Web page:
Former jokes aside, I didn't want to become an occupational therapist to become rich, and I didn't start writing as an elementary school kid to do that either.  The fact is, like many stubborn people that haven't fit well in any corporate model previously, I wasn't a good bet to go through the process to begin with.  I love deciding what I'm going to do with myself each day.  I play well with others, but not when they want to take my personal power away.  No thanks.  Not into it.  So I don't want a list of rejections, or the feeling of vindictive satisfaction when I succeed anyway, or the bitter satisfaction when I don't that if I'd only found the right heading for my query, if I'd only...Nah.

I just want to find readers.  That's it.  And I don't need them to do it any more.

There had to be a reason I have nine books and not a single draft of a single query--I just kept putting it off, and wondering why.  This must've been it.

Good to know.

Saturday, March 12, 2011


Dr. Amy Lehman was profiled in The Daily Beast a while back, and when I read her story, I was immediately enthralled with her crazy, amazing, ambitious, tattooed mission.

I am generally wary of falling in love over the internets, but I kinda lurve her anyway.

Her story is intriguing also because it involves the recreation of self after a major disappointment, which all of us can relate to, I'm sure.  Her right arm was damaged as a child by a neurological disorder, and she is unable to perform surgery; as a thoracic surgeon, however, she's more than qualified and capable of fueling a new dream across the Atlantic Ocean and into Lake Taganyika.  She's created a whole new level of awesome by fusing the power of her imagination with reality.  As a writer, I gotta love it, and as a human being, I can't help but be a little bit in awe.

This photo was lifted from here, which is also a recap of The Daily Beast's Women in the World Summit.  Some of their speakers I find shrug-worthy, but others are definitely going to find their way into a future post as heroes I unwittingly swoon over.  Not sure how they'll feel about it, but that's kinda what blogs are for.  If someone is magically patrolling the internets and sees this, today is the last day of live broadcasts from the summit!  Check it out, it's a lot of awesome at once.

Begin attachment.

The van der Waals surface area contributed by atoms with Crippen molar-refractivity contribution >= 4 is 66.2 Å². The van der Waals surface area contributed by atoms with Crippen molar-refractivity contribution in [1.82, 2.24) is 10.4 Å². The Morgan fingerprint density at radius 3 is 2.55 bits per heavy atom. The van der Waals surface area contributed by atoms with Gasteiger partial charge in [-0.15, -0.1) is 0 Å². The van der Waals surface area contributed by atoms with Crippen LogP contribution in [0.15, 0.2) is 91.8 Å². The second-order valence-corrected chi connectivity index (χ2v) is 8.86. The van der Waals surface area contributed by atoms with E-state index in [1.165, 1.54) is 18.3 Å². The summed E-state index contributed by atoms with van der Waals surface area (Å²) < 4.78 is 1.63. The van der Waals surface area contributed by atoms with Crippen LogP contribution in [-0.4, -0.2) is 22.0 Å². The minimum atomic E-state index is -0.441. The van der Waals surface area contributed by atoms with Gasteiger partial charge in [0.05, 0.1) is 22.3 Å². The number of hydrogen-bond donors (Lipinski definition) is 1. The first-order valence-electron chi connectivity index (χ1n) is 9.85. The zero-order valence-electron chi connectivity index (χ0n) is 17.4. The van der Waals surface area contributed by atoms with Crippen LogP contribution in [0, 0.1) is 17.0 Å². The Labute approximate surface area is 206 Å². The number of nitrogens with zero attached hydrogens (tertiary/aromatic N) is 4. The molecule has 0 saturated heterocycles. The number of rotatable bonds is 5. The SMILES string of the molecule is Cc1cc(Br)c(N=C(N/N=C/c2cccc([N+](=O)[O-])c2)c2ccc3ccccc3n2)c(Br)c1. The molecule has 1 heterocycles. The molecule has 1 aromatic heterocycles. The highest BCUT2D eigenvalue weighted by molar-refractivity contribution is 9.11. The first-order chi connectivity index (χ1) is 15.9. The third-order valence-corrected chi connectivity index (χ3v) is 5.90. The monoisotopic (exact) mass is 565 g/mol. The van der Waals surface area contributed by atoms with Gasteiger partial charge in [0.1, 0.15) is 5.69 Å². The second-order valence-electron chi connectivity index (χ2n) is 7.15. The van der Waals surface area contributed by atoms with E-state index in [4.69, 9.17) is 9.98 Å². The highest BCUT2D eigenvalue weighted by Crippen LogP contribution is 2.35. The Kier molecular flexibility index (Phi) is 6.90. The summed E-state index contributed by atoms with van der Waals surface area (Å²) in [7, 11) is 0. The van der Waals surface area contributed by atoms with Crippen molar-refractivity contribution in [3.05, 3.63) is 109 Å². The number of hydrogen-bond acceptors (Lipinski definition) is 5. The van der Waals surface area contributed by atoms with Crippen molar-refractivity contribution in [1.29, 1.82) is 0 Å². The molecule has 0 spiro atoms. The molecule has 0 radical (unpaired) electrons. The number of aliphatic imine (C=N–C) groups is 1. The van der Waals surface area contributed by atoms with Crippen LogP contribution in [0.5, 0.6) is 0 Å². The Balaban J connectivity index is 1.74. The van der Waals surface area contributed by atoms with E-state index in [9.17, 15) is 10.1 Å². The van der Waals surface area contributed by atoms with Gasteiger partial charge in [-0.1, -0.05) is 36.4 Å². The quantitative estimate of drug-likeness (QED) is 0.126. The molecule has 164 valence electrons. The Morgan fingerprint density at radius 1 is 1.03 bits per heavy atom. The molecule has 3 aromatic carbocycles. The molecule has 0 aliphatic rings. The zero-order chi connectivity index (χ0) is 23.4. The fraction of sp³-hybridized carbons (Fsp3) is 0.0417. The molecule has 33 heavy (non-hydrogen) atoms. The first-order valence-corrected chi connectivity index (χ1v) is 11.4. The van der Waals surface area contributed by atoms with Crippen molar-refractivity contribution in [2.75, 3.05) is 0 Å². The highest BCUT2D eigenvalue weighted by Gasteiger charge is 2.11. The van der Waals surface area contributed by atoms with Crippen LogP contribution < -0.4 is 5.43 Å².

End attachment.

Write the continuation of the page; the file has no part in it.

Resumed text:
Wednesday, March 9, 2011


Is pretty rockin.  I'm still trying to get used to navigating the format there--I goofed up and didn't mark Cleopatra as "currently reading," so I had to go back and figure out how to change that--but I like it.  I like the trivia function, and I love all the book lists.  Wow.

Not as in love with the kindleboards, but only because when I post in a thread I get bumped back out into the main board--why not just take me back to the thread?  Why you gotta do me like that, Amazon?

And all I can think of to tweet is ominous threats while I picture Tina Turner; maybe I need to listen to some of her music and get it out of my system.  What's love got to do with it, anyway?

Okay, bad example.  (Everything is the answer that popped up in my head.)

I've had evaluations to write all week, and my Pre-K and developmental groups to plan, and all this means no writing.  Which is tough.

I'm chewing on my paws to get my first draft back from one of my beta-readers.  There are already things I know I want to change but I don't want to start until someone says whether or not it's worth it with that draft at all.  I love the concept, but I'm not afraid to throw away major parts if they don't work for the reader to begin with.  I just want to start.

Monday, March 7, 2011

The Why

I thought maybe I would talk a little bit about why I started writing YA books.

Not that I'm talking to anybody, necessarily, but it is a strange sort of relief to talk about writing at all, to whomever.

I didn't really read very many kids' books when I was an actual kid.  The summer between fifth and sixth grade, I read Presumed Innocentthe Godfather, and Lolita.  The Christmas before, I'd found my parents' modest collection of Kurt Vonnegut novels.  Of the batch, I'd say it's fair to judge Nabakov and Vonnegut as among my most influential writers from this period, although I also made stops along the way to visit Ken KeseyMr. Burgess, and ye olde Wolfe.  It would be super cool to say I was precocious, but really this is just what my folks read, so they were all laying around and easy to get to...which is kind of the opposite of precocious.  It's a lil bit lazy, point of fact.  Anyway.